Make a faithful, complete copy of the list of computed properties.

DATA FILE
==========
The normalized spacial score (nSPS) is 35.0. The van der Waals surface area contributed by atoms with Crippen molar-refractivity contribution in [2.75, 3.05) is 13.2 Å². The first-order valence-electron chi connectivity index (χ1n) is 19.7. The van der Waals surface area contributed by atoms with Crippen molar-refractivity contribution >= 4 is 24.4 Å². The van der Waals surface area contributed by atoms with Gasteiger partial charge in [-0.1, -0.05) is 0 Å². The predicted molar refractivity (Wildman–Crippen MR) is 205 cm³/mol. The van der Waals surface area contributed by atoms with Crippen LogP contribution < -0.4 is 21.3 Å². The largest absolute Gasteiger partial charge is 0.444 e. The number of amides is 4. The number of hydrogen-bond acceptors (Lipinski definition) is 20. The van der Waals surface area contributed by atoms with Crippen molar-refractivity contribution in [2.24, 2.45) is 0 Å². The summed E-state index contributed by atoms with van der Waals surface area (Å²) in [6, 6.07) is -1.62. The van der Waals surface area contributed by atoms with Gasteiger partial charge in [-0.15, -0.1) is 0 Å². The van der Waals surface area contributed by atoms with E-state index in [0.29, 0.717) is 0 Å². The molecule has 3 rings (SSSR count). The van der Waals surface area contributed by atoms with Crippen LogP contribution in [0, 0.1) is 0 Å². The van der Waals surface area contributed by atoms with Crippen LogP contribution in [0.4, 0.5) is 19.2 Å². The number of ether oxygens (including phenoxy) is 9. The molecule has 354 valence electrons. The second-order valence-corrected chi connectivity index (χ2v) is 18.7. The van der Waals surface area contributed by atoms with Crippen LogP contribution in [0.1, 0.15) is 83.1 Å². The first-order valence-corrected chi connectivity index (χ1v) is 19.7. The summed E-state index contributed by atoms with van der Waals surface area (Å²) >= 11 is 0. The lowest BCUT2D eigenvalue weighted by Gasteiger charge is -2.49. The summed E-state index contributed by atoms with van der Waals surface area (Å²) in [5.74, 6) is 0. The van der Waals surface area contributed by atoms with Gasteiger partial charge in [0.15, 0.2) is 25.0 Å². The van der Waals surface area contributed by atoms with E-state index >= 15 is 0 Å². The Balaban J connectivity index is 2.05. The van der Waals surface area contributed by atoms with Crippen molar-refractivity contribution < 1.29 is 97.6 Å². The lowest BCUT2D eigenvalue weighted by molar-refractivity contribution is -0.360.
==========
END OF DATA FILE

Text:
The normalized spacial score (nSPS) is 35.0. The van der Waals surface area contributed by atoms with Crippen molar-refractivity contribution in [2.75, 3.05) is 13.2 Å². The first-order valence-electron chi connectivity index (χ1n) is 19.7. The van der Waals surface area contributed by atoms with Crippen molar-refractivity contribution >= 4 is 24.4 Å². The van der Waals surface area contributed by atoms with Gasteiger partial charge in [-0.1, -0.05) is 0 Å². The predicted molar refractivity (Wildman–Crippen MR) is 205 cm³/mol. The van der Waals surface area contributed by atoms with Crippen LogP contribution < -0.4 is 21.3 Å². The largest absolute Gasteiger partial charge is 0.444 e. The number of amides is 4. The number of hydrogen-bond acceptors (Lipinski definition) is 20. The van der Waals surface area contributed by atoms with Crippen molar-refractivity contribution in [2.24, 2.45) is 0 Å². The summed E-state index contributed by atoms with van der Waals surface area (Å²) in [6, 6.07) is -1.62. The van der Waals surface area contributed by atoms with Gasteiger partial charge in [-0.15, -0.1) is 0 Å². The van der Waals surface area contributed by atoms with E-state index in [0.29, 0.717) is 0 Å². The molecule has 3 rings (SSSR count). The van der Waals surface area contributed by atoms with Crippen LogP contribution in [0, 0.1) is 0 Å². The van der Waals surface area contributed by atoms with Crippen LogP contribution in [0.4, 0.5) is 19.2 Å². The number of ether oxygens (including phenoxy) is 9. The molecule has 354 valence electrons. The second-order valence-corrected chi connectivity index (χ2v) is 18.7. The van der Waals surface area contributed by atoms with Crippen LogP contribution in [0.1, 0.15) is 83.1 Å². The first-order valence-corrected chi connectivity index (χ1v) is 19.7. The summed E-state index contributed by atoms with van der Waals surface area (Å²) >= 11 is 0. The lowest BCUT2D eigenvalue weighted by Gasteiger charge is -2.49. The summed E-state index contributed by atoms with van der Waals surface area (Å²) in [5.74, 6) is 0. The van der Waals surface area contributed by atoms with Gasteiger partial charge in [0.15, 0.2) is 25.0 Å². The van der Waals surface area contributed by atoms with E-state index >= 15 is 0 Å². The Balaban J connectivity index is 2.05. The van der Waals surface area contributed by atoms with Crippen molar-refractivity contribution < 1.29 is 97.6 Å². The lowest BCUT2D eigenvalue weighted by molar-refractivity contribution is -0.360.